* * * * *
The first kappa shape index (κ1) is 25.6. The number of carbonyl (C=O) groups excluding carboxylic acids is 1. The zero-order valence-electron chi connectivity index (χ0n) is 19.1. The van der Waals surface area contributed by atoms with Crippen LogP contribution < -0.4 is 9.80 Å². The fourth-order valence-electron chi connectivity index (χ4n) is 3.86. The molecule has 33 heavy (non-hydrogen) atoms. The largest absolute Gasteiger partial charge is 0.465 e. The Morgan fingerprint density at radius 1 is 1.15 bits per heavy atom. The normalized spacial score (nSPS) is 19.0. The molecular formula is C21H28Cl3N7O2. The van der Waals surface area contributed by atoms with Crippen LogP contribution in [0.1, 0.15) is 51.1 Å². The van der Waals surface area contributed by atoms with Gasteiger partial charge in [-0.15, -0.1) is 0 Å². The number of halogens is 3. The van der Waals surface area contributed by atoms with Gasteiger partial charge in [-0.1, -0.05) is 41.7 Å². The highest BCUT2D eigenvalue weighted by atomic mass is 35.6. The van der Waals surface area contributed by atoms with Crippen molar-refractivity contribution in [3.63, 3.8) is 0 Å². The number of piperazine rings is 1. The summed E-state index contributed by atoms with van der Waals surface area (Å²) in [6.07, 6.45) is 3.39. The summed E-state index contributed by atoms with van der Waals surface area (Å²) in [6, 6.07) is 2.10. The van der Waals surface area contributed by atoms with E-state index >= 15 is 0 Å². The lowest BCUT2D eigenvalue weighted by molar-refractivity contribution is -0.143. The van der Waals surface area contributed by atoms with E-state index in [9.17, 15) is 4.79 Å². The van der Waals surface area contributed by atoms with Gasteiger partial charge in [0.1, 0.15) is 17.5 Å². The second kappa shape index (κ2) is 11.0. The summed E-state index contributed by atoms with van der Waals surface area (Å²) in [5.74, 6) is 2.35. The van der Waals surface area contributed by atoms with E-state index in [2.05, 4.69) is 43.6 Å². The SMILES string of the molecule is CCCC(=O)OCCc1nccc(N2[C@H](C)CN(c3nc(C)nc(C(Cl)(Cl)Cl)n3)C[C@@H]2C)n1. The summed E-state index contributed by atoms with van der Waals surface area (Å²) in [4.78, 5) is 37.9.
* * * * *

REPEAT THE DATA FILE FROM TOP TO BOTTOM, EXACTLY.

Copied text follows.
The first kappa shape index (κ1) is 25.6. The number of carbonyl (C=O) groups excluding carboxylic acids is 1. The zero-order valence-electron chi connectivity index (χ0n) is 19.1. The van der Waals surface area contributed by atoms with Crippen LogP contribution < -0.4 is 9.80 Å². The fourth-order valence-electron chi connectivity index (χ4n) is 3.86. The molecule has 33 heavy (non-hydrogen) atoms. The largest absolute Gasteiger partial charge is 0.465 e. The Morgan fingerprint density at radius 1 is 1.15 bits per heavy atom. The normalized spacial score (nSPS) is 19.0. The molecular formula is C21H28Cl3N7O2. The van der Waals surface area contributed by atoms with Crippen LogP contribution in [0.1, 0.15) is 51.1 Å². The van der Waals surface area contributed by atoms with Gasteiger partial charge in [-0.15, -0.1) is 0 Å². The number of halogens is 3. The van der Waals surface area contributed by atoms with Gasteiger partial charge in [-0.1, -0.05) is 41.7 Å². The highest BCUT2D eigenvalue weighted by atomic mass is 35.6. The van der Waals surface area contributed by atoms with Crippen molar-refractivity contribution in [3.63, 3.8) is 0 Å². The number of piperazine rings is 1. The summed E-state index contributed by atoms with van der Waals surface area (Å²) in [6.07, 6.45) is 3.39. The summed E-state index contributed by atoms with van der Waals surface area (Å²) in [6, 6.07) is 2.10. The van der Waals surface area contributed by atoms with E-state index >= 15 is 0 Å². The lowest BCUT2D eigenvalue weighted by molar-refractivity contribution is -0.143. The van der Waals surface area contributed by atoms with E-state index in [9.17, 15) is 4.79 Å². The van der Waals surface area contributed by atoms with Gasteiger partial charge in [0.1, 0.15) is 17.5 Å². The second kappa shape index (κ2) is 11.0. The summed E-state index contributed by atoms with van der Waals surface area (Å²) in [5.74, 6) is 2.35. The van der Waals surface area contributed by atoms with E-state index in [2.05, 4.69) is 43.6 Å². The SMILES string of the molecule is CCCC(=O)OCCc1nccc(N2[C@H](C)CN(c3nc(C)nc(C(Cl)(Cl)Cl)n3)C[C@@H]2C)n1. The summed E-state index contributed by atoms with van der Waals surface area (Å²) in [4.78, 5) is 37.9.